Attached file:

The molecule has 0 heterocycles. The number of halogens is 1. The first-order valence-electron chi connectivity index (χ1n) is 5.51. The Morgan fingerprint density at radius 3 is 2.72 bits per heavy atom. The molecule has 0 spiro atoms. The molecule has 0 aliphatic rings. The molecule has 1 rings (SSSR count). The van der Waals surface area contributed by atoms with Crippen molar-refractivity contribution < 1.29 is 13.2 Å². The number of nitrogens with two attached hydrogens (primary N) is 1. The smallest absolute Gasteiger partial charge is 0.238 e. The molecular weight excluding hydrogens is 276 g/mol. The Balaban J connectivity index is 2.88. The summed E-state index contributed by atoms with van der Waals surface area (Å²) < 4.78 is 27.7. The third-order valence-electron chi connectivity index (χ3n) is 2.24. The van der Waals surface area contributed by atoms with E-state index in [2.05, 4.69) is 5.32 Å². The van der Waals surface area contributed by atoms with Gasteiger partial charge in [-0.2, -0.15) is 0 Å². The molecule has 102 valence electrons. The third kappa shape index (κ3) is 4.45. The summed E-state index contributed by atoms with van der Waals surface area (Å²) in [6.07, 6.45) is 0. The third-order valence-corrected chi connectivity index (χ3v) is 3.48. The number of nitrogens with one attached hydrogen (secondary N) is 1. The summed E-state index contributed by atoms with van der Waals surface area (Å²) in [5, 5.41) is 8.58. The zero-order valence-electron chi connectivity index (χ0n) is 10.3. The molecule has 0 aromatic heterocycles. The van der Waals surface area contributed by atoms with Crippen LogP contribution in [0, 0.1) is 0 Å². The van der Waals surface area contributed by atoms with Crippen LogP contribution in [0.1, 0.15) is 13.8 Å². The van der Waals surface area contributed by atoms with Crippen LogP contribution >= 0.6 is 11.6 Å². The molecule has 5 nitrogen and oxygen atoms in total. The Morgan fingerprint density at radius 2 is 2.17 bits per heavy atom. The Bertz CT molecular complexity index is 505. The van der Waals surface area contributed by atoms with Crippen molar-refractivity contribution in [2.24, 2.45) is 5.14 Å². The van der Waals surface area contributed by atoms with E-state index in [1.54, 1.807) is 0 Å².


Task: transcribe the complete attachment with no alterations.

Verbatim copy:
The molecule has 0 heterocycles. The number of halogens is 1. The first-order valence-electron chi connectivity index (χ1n) is 5.51. The Morgan fingerprint density at radius 3 is 2.72 bits per heavy atom. The molecule has 0 spiro atoms. The molecule has 0 aliphatic rings. The molecule has 1 rings (SSSR count). The van der Waals surface area contributed by atoms with Crippen molar-refractivity contribution < 1.29 is 13.2 Å². The number of nitrogens with two attached hydrogens (primary N) is 1. The smallest absolute Gasteiger partial charge is 0.238 e. The molecular weight excluding hydrogens is 276 g/mol. The Balaban J connectivity index is 2.88. The summed E-state index contributed by atoms with van der Waals surface area (Å²) < 4.78 is 27.7. The third-order valence-electron chi connectivity index (χ3n) is 2.24. The van der Waals surface area contributed by atoms with E-state index in [2.05, 4.69) is 5.32 Å². The van der Waals surface area contributed by atoms with Gasteiger partial charge in [-0.2, -0.15) is 0 Å². The molecule has 102 valence electrons. The third kappa shape index (κ3) is 4.45. The summed E-state index contributed by atoms with van der Waals surface area (Å²) in [6.07, 6.45) is 0. The third-order valence-corrected chi connectivity index (χ3v) is 3.48. The number of nitrogens with one attached hydrogen (secondary N) is 1. The summed E-state index contributed by atoms with van der Waals surface area (Å²) in [5, 5.41) is 8.58. The zero-order valence-electron chi connectivity index (χ0n) is 10.3. The molecule has 0 aromatic heterocycles. The van der Waals surface area contributed by atoms with Crippen LogP contribution in [0, 0.1) is 0 Å². The van der Waals surface area contributed by atoms with Crippen LogP contribution in [0.1, 0.15) is 13.8 Å². The van der Waals surface area contributed by atoms with Crippen LogP contribution >= 0.6 is 11.6 Å². The molecule has 5 nitrogen and oxygen atoms in total. The Morgan fingerprint density at radius 2 is 2.17 bits per heavy atom. The Bertz CT molecular complexity index is 505. The van der Waals surface area contributed by atoms with Crippen molar-refractivity contribution in [2.24, 2.45) is 5.14 Å². The van der Waals surface area contributed by atoms with E-state index in [1.54, 1.807) is 0 Å².